Digital distribution of digital comics is now giving comic publishers – and readers – a very real second lease on life (or at least sustainability) and now it’s just a matter of not dropping the ball.

If comic publishers and creators can keep the price points reasonable and the work readily available (both of which are so simple to do it’s, truthfully, hardly worth mentioning) I think we could very realistically be to a point in five years where we see a majority of publishers producing “issues” of comics strictly digitally and then only large TPB-style collections of the work in print.

Which, for those of you keeping track at home, is exactly the model everyone told me I was crazy for suggesting back in 2002 when I said that would be my approach with Nightmare World. [laughs]


I think the next growing pain in this regard will be the anxiety publishers will have in regards to paying comic creators up front for work that will initially only appear in a digital format (as opposed to monthly-ish installments), but as (legally) downloading comics becomes the new “drug store spinner-rack” model I think these fears will be alleviated and publishers will find themselves becoming more profitable than ever since they won’t have the massive paper, printing and shipping costs to contend with in order to get their product out to the masses.

Again, though, the key will be finding that balance… but we’re well on our way there and it’s exciting to see it all unfolding month by month right before our eyes.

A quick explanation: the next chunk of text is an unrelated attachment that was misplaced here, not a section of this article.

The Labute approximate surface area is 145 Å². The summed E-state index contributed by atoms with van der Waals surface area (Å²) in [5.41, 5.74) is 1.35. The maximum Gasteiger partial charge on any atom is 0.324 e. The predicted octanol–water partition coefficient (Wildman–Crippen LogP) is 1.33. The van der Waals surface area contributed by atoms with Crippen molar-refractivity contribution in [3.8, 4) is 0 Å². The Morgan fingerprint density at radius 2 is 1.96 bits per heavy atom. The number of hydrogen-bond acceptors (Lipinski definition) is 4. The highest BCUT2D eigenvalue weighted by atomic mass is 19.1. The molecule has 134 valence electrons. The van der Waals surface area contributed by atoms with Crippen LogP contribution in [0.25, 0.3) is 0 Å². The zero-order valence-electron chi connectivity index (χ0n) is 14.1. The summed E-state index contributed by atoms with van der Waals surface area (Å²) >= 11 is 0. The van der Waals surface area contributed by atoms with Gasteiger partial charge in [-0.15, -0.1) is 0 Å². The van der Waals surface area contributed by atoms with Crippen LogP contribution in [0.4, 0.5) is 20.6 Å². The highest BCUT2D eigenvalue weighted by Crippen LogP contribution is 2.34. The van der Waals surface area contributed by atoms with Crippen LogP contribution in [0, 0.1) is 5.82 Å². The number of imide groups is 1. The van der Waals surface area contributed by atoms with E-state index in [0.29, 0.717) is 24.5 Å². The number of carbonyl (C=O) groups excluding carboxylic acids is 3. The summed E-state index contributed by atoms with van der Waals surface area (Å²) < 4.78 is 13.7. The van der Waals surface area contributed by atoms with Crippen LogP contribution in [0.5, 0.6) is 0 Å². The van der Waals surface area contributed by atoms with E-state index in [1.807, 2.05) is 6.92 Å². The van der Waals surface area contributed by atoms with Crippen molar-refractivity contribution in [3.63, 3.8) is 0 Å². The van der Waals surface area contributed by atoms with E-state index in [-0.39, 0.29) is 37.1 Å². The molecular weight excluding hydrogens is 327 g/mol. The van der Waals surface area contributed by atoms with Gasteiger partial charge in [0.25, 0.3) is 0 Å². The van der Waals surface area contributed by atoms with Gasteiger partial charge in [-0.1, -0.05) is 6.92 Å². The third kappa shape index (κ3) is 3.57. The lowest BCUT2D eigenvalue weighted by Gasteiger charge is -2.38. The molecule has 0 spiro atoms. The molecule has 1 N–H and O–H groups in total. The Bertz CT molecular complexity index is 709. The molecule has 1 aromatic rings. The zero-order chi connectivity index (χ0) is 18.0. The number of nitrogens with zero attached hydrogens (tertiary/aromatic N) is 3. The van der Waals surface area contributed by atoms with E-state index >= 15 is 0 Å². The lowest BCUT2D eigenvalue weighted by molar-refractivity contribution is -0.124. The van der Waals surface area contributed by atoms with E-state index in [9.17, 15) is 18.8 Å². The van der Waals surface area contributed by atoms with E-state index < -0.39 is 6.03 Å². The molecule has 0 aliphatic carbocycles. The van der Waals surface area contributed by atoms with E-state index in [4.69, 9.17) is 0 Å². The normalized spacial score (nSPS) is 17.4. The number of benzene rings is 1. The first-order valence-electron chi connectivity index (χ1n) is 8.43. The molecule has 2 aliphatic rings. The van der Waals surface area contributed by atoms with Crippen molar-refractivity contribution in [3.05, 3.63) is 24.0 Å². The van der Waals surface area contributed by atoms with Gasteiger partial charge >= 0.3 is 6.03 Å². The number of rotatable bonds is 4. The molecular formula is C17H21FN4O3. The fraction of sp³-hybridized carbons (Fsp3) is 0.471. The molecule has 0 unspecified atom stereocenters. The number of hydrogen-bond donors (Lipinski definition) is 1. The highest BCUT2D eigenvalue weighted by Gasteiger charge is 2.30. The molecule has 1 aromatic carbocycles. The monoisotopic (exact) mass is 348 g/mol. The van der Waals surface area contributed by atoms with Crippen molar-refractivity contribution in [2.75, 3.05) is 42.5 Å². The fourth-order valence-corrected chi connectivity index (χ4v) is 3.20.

Now, all of that being said, I think that aspiring creators need to keep all this in mind regarding self-produced and published webcomics.

Thankfully, we’re no longer in the day and age where people are saying “All webcomics suck” and are instead asking “Where can the best webcomics be found.” That’s a huge shift in perception that creators need to take advantage of.

Webcomics is a lot like YouTube in the sense that there’s a lot of sub-par crap out there… but there’s also a lot of really great work being produced, too. The job of those people making webcomics that are of a truly professional level of quality is to use social media, word of mouth, and a consistent delivery model to get the word out as much as possible.

Sadly, getting “mainstream” attention for a webcomic is still very difficult, but if you produce good work and then reach out to people who will help you promote it, it is possible to get that work noticed and – dare I say it – even make money from it either on your own or through a publisher.

Nrama: If Dirk Manning has a final statement on his work and comics, what is it? 


: I’m torn between “Thank you” and “The future is now.” Can I pick both? [laughs]

First off, I want to say “Thank you” to you and everyone else who has been so supportive of Nightmare World, TALES OF MR. RHEE, FARSEEKER, and my “Write or Wrong” column here at Newsarama.